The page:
Ticino sounds the alarm over mosquito menace

The Asian Tiger mosquito entered Ticino from the south.

Canton Ticino has sounded the alarm after a potentially deadly mosquito was found to have crossed over from Italy into southern Switzerland.

This content was published on September 4, 2003 minutes

A working group is now trying to find ways to eradicate the Asian Tiger mosquito, which can carry diseases including rheumatic and dengue fever.

“We found it in the village of Coldrério just across the border from Italy,” Peter Lüthy, head of a canton Ticino mosquito control group, told swissinfo.

The small insect with a nasty bite probably came over in vehicles crossing the border, according to the professor of microbiology at the Federal Institute of Technology in Zurich.

Hitching a lift

The mosquito does not fly well and biologists believe that the worldwide transport of used tyres is to blame for its spread.

The Tiger mosquito, which originates in south-east Asia, is a real pest, according to Lüthy.

“It bites during the day and the examples from Italy show it to be a nuisance.”

It is also a potential carrier of deadly viral diseases like Japanese encephalitis, rheumatic and dengue fever. While these diseases are not prevalent in Europe, there is a danger that the mosquito could bring them here.

“With immigration, globalisation and the increase of temperature [in Europe] we should try to eradicate it,” Lüthy stressed.

Pest control

Lüthy, along with authorities in canton Ticino, is now looking at ways of halting the spread of the mosquito in Switzerland.

“We will try to wipe it out with larvicides… which can be sprayed into water where it lives,” he said. They are also exploring the possibility of using insecticides.

However, once the insect has established a foothold, it has proved notoriously tricky to eradicate. Females lay up to 150 eggs every few days and they breed in anything that holds water.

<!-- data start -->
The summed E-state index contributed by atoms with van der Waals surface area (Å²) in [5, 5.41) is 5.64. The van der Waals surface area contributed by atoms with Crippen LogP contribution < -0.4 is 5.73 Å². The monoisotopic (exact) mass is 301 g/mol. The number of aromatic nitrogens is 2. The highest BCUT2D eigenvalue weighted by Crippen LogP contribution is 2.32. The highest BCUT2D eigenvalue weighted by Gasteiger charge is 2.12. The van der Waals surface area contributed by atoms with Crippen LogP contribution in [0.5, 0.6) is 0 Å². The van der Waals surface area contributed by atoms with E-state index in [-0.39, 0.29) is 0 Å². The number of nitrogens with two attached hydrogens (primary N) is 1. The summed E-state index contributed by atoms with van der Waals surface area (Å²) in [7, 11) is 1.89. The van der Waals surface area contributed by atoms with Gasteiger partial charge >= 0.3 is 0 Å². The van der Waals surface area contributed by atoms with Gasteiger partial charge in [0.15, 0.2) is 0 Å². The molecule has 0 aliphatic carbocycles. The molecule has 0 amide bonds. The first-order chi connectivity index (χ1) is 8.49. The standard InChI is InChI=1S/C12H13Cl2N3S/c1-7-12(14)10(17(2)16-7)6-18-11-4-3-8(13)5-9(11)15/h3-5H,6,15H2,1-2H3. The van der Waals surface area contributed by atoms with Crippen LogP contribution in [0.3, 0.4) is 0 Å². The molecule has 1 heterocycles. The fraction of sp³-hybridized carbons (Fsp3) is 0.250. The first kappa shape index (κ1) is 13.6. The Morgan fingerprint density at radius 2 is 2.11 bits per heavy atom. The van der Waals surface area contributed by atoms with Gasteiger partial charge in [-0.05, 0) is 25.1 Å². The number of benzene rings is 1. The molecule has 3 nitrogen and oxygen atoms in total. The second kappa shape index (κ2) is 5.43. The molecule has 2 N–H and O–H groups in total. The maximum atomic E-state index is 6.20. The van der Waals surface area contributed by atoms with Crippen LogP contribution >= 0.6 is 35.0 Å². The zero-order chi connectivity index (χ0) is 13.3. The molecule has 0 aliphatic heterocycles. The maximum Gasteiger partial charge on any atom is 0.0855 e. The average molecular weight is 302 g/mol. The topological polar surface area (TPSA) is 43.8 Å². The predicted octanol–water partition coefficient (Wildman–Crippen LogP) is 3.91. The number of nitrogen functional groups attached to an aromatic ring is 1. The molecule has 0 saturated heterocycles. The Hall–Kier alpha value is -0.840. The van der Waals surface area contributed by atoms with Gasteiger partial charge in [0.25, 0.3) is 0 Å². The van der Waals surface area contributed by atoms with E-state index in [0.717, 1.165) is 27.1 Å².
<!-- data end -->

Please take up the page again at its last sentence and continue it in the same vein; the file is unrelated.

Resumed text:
“We have to especially watch used tyres and cemeteries where water recipients are found, like vases,” Lüthy explained.

The first European sighting of the pest was in Albania in 1979. In Lüthy’s opinion, it “very likely travelled through exchanges of goods with China”. It was then spotted in Italy in 1993 and recently in Switzerland.

Lüthy said that traps laid by the mosquito control group in the last couple of years had allowed them to detect the movement and presence of the mosquito in the first place.

The monitoring system along the border with Italy included small containers filled with water and a piece of wood, the insect’s preferred breeding habitat.

swissinfo, Samantha Tonkin

In brief

Canton Ticino is looking at ways of eradicating the Asian Tiger mosquito before it spreads across Switzerland.

The mosquito is believed to have entered the country in vehicles crossing over the Italian border.

Not only is the mosquito a pest, but experts say it is a potential carrier of deadly viral diseases like dengue fever.

While these diseases are not prevalent in Europe, there is a danger that the mosquito could bring them here.

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